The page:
Eleanor Bumpurs was one of the first victims of Police Brutality I can remember. My family was living in the Bronx at the time near her housing projects. Her killing was the talk of the neighborhood for years. In 1984, NYPD tried to evict her because she was four months behind on her rent of $98.65, she resisted, and was summarily shot twice with a 12 gauge shotgun.
Ms. Bumpurs was failed by the city in every way imaginable. She was failed by a social services system that could have granted her rental assistance but did not. She was failed by the mental health community which should have treated her mental illness properly but did not. And she was failed by a police force that was well aware of her conditions, knew she was a senior citizen and chose to barge into her apartment with a shotgun and riot shields.
No one was convicted of killing Ms. Bumpurs. A few people lost jobs but by the time Rudolph Giuliani took office as mayor her death was a distant memory.
I’ve been thinking about Ms. Bumpurs a great deal the last few days.
I wonder what her family thinks about the events of the day. I wonder what they would say about the killing of young black men and women like Trayvon Martin, Renisha McBride, Ramarley Graham, Sean Bell, Mike Brown, Eric Garner and so many others. I cannot say for sure, but if I had a guess, it would be that not much has changed since the murder of Ms. Bumpurs…not much at all.
RIP Ms. Eleanor Bumpers
Rafah-born author and poet Khaled Juma wrote a heartbreaking tribute to the children of the Gaza Strip amidst the missiles striking his hometown. At least 506 Palestinian children have been killed since Israel commenced its latest invasion of Gaza on July 8, 2014
Photograph #1: A Palestinian boy, who fled with his family from their home during Israeli air strikes, bathes his brother at a United Nations-run school in the Jabalya Refugee Camp in the northern Gaza Strip on July 31, 2014. The school is a designated shelter for Palestinians who were displaced by Israel’s offensive. Photo credit: Mohammed Salem
Photograph #2: A Palestinian girl reacts at the scene of an explosion carried out by the Israeli military that killed at least eight children and wounded 40 more in a public garden in Gaza City on July 28, 2014. Photo credit: Finbarr O’Reilly
Photograph #3: A traumatized Palestinian child is comforted by a man arranging care for him in a hospital in Gaza City following an Israeli air strike on July 9, 2014. Photo credit: Momen Faiz
Photograph #4: A Palestinian child pulls out toys from a box at a local market in Gaza City during a temporary ceasefire on August 6, 2014. Palestinian and Israeli delegations met in Cairo with Hamas demanding an end to the siege on Gaza and Israel demanding a demilitarization of the territory. Photo credit: Lefteris Pitarakis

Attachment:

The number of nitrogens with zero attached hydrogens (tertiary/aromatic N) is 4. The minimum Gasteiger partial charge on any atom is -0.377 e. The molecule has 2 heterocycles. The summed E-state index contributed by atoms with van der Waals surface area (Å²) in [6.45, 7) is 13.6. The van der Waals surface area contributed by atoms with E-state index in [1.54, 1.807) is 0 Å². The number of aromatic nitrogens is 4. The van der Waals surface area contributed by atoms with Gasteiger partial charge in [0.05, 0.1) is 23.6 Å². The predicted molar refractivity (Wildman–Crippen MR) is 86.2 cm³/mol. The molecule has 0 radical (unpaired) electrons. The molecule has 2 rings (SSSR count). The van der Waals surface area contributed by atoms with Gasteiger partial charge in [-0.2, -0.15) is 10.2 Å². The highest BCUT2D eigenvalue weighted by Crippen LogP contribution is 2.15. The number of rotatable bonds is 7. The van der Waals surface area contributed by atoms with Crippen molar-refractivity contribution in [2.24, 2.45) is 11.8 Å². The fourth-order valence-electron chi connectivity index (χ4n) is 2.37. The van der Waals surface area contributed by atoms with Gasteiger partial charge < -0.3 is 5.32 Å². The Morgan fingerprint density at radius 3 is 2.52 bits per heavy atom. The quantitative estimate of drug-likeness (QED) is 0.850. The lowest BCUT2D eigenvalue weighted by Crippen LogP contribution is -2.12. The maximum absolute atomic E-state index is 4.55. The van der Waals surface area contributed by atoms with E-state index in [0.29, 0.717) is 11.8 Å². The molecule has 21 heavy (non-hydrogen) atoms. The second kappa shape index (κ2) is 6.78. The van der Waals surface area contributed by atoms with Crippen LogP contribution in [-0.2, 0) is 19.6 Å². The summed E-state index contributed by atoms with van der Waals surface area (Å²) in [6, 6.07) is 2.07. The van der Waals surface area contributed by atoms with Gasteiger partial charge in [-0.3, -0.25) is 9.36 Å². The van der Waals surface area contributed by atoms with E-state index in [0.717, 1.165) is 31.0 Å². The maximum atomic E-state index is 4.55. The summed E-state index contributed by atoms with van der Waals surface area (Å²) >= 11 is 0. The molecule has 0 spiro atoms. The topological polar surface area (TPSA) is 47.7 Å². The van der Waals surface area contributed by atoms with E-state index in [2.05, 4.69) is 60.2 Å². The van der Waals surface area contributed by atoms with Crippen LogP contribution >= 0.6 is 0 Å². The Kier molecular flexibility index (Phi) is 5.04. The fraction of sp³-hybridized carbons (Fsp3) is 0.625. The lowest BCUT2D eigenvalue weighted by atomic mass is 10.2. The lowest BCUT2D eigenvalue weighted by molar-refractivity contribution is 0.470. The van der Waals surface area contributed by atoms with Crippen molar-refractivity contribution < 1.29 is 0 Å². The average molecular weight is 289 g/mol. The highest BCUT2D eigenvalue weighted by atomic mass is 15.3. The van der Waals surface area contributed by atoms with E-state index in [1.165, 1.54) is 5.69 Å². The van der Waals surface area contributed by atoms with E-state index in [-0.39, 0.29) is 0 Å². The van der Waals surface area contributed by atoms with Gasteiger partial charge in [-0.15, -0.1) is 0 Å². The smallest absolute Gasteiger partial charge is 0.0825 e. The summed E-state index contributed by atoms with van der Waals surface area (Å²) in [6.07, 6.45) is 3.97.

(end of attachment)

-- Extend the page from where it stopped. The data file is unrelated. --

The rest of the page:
Photograph #5: A Palestinian boy sleeps at a United Nations-run school in Gaza City on July 14, 2014, after fleeing with his family from their home in Beit Lahya. Photo credit: Mohammed Salem
Photograph #6: Doctors tend to injured children while a young girl sitting on her mother’s lap cries at a hospital in Rafah in the southern Gaza Strip on August 4, 2014. Photo credit: Eyad El Baba
Photograph #7: A Palestinian girl cries while being treated at a hospital in Beit Lahya following after sustaining injuries from an Israeli air strike on a United Nations school in the Jabalya Refugee Camp on July 30, 2014. Photo credit: Khalil Hamra
Photograph #8: Two Palestinians girls celebrate the first day of Eid Al-Fitr on the grounds of a United Nations school in the Jabalya Refugee Camp in the northern Gaza Strip on July 28, 2014. Their families are among the dozens that have fled their homes and sought refuge in the school. Normally, Muslim families in Palestine celebrate Eid Al-Fitr by visiting one another and gifting children with new clothes and shoes. Photo credit: Khalil Hamra
Photograph #9: One-and-a-half year old Razel Netzlream was killed after she was fatally hit by shrapnel from an Israeli air strike on an adjacent home the previous day. Her father carries her body to the funeral in Khan Younis on July 18, 2014. Photo credit: Alessio Romenzi
Photograph #10: A portrait of Shahed Quishta, 8, is fixed to a pillar in her home in Beit Lahya on August 16, 2014, after an Israeli tank fired a shell into the living room. She was killed on July 22, 2014. Photo credit: Khalil Hamra
my mom came by to bring me comfort vegan food
when she called to ask me what i wanted i was taken aback like “wait what?”
cause that almost never happens
so it took me a minute to get over the shock to be like “hey can you get me this?”
and she dropped it off and we had a nice talk